Navy studies how sleep deprivation affects group decision-making
The Navy is funding research into how sleep deprivation affects decision-making in a group setting, such as among a ship’s bridge crew.
The Office of Naval Research Global is sponsoring ground-breaking research by Professor Sean Drummond with the Monash Institute of Cognitive and Clinical Neurosciences in Australia.
Little research exists on how and to what extent lack of sleep affects a group while its members are collectively analyzing data and making decisions, the Navy said Thursday in a statement. The effects of sleep deprivation on individual performance have been extensively documented.
“From high op-tempo Navy special warfare missions, to Sailors on extended watch on ships, to long-duration flights or Marines in theater, the issue of sleep loss is critical to the performance and well-being of our warfighters,” Capt. Kevin Quarderer, ONR Global commander, said in the statement. “Professor Drummond’s research will play a key role in understanding and enhancing their endurance and combat effectiveness.”
The Navy has more deeply scrutinized the ill effects of sleep deprivation in the wake of two separate deadly collisions by the guided-missile destroyers USS Fitzgerald and USS John S. McCain last summer, in which 17 sailors died.
A Navy comprehensive review issued in October assigned some of the blame for the collisions on crew fatigue due to poor sleep patterns.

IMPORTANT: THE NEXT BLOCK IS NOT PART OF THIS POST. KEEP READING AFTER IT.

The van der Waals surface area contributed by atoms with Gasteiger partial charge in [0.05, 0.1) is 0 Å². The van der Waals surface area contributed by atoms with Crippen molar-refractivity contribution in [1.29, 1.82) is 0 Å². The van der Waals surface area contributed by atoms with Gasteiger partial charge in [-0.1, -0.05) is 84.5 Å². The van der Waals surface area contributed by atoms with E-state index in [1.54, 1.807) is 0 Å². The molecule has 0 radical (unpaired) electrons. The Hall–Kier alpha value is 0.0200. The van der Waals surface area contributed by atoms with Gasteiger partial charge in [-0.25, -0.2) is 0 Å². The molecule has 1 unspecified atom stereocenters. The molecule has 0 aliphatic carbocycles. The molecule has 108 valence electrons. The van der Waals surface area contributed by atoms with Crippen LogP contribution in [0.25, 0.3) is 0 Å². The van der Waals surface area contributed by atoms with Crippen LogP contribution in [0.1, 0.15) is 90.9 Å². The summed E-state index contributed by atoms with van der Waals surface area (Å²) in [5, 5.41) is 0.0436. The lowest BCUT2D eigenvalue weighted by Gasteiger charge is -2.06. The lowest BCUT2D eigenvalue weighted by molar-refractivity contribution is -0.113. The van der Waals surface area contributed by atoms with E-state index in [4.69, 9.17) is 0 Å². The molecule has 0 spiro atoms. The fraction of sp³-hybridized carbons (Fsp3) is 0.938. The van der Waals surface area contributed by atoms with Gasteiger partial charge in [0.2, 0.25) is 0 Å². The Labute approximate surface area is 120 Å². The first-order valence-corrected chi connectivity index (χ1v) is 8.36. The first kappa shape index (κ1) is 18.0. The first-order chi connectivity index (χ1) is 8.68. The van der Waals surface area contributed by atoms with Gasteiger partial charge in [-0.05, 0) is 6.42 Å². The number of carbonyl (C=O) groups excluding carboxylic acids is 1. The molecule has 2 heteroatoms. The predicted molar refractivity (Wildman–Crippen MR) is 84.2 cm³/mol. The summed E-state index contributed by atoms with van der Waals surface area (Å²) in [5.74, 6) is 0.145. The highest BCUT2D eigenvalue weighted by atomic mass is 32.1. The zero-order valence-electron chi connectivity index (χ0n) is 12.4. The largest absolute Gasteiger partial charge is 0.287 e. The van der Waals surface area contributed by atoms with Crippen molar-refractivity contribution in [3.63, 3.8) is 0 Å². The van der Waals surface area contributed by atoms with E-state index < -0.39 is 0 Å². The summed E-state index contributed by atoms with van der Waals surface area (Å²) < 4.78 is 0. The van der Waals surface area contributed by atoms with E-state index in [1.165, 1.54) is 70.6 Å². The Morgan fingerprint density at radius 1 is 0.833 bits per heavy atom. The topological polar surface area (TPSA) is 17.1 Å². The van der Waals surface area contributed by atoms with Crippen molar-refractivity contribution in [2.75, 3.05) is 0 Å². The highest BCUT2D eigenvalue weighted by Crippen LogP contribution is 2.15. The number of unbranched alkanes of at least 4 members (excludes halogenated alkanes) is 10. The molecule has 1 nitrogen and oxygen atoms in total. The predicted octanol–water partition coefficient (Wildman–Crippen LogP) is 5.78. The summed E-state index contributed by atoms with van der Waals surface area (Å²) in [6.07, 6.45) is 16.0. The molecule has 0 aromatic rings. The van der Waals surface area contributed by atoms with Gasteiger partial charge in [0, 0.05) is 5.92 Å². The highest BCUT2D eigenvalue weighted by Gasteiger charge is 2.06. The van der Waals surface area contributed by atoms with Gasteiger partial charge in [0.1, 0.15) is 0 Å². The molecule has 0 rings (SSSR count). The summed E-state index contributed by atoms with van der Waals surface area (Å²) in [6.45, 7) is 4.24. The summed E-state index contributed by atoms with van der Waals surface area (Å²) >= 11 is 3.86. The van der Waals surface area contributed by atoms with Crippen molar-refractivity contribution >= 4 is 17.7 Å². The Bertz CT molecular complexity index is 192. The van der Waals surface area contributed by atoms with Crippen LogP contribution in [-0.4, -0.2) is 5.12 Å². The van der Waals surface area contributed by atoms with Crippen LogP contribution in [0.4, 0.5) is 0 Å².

Lack of sleep has been found to profoundly affect work performance, which can decline as much as 30 percent after the first sleep-deprived night and up to 60 percent after the second consecutive such night, the Navy review said.
Participants in Drummond’s study will be monitored during waking hours by wearing eye-tracking devices that measure attention as they perform tasks, such as focusing their gaze on moving images on a computer screen while at the same time ignoring distractions, the Navy said.
Participants will also wear EEG, or electroencephalogram, headsets that measure brain activity from the cerebral cortex, the control center of memory, attention and perception, the Navy said.
“Professor Drummond’s team is taking a systematic approach to studying fatigue and circadian rhythm disruption, and how it impacts decision-making in complex tasks,” Dr. Jason Wong, ONR Global’s science director, said in the statement. “This research will provide insight that can be applied by our Sailors and Marines, who often have to work long hours in less-than-optimal sleep environments, and we expect it will improve their cognitive and physical health.”
The participants will be roused without proper sleep toward the end of the study regimen and then perform group exercises, during which their decision-making ability and processes are monitored. They are tasked with reaching consensus after reviewing various discrete bits of information and then outlining the reasoning process supporting their decisions.
“Such experiments will allow us to compare decision-making abilities after a well-rested state and after sleep disruption and circadian misalignment,” Drummond said in the Navy statement. “This is important because, during military engagements, you must make fast decisions — deploying resources, reacting to the enemy — at all hours of the day, while processing information from many sources.”
Drummond worked as a staff psychologist at the VA San Diego Healthcare System from 2005-14 and has been at the Monash School of Psychological Sciences as a professor of clinical neuroscience since December 2014, according to his faculty bio.
His clinical research has focused on the treatment of insomnia, and other areas of research have examined the interaction of sleep, sleep disruption and psychiatric symptoms.